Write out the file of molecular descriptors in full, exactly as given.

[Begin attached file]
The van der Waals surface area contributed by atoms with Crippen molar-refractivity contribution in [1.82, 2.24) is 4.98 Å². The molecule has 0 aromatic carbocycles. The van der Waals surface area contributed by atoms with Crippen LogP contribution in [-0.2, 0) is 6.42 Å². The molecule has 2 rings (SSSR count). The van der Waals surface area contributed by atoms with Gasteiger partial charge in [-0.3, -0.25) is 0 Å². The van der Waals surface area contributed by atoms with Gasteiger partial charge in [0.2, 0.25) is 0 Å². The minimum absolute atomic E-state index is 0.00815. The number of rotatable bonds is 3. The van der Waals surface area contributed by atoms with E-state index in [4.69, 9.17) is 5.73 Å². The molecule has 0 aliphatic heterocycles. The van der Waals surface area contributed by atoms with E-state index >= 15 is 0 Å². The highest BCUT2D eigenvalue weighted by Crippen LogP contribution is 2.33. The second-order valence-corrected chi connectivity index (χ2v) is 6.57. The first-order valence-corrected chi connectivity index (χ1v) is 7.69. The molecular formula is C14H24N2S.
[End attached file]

The van der Waals surface area contributed by atoms with Crippen molar-refractivity contribution in [1.82, 2.24) is 4.98 Å². The molecule has 0 aromatic carbocycles. The van der Waals surface area contributed by atoms with Crippen LogP contribution in [-0.2, 0) is 6.42 Å². The molecule has 2 rings (SSSR count). The van der Waals surface area contributed by atoms with Gasteiger partial charge in [-0.3, -0.25) is 0 Å². The van der Waals surface area contributed by atoms with Gasteiger partial charge in [0.2, 0.25) is 0 Å². The minimum absolute atomic E-state index is 0.00815. The number of rotatable bonds is 3. The van der Waals surface area contributed by atoms with E-state index in [4.69, 9.17) is 5.73 Å². The molecule has 0 aliphatic heterocycles. The van der Waals surface area contributed by atoms with E-state index >= 15 is 0 Å². The highest BCUT2D eigenvalue weighted by Crippen LogP contribution is 2.33. The second-order valence-corrected chi connectivity index (χ2v) is 6.57. The first-order valence-corrected chi connectivity index (χ1v) is 7.69. The molecular formula is C14H24N2S.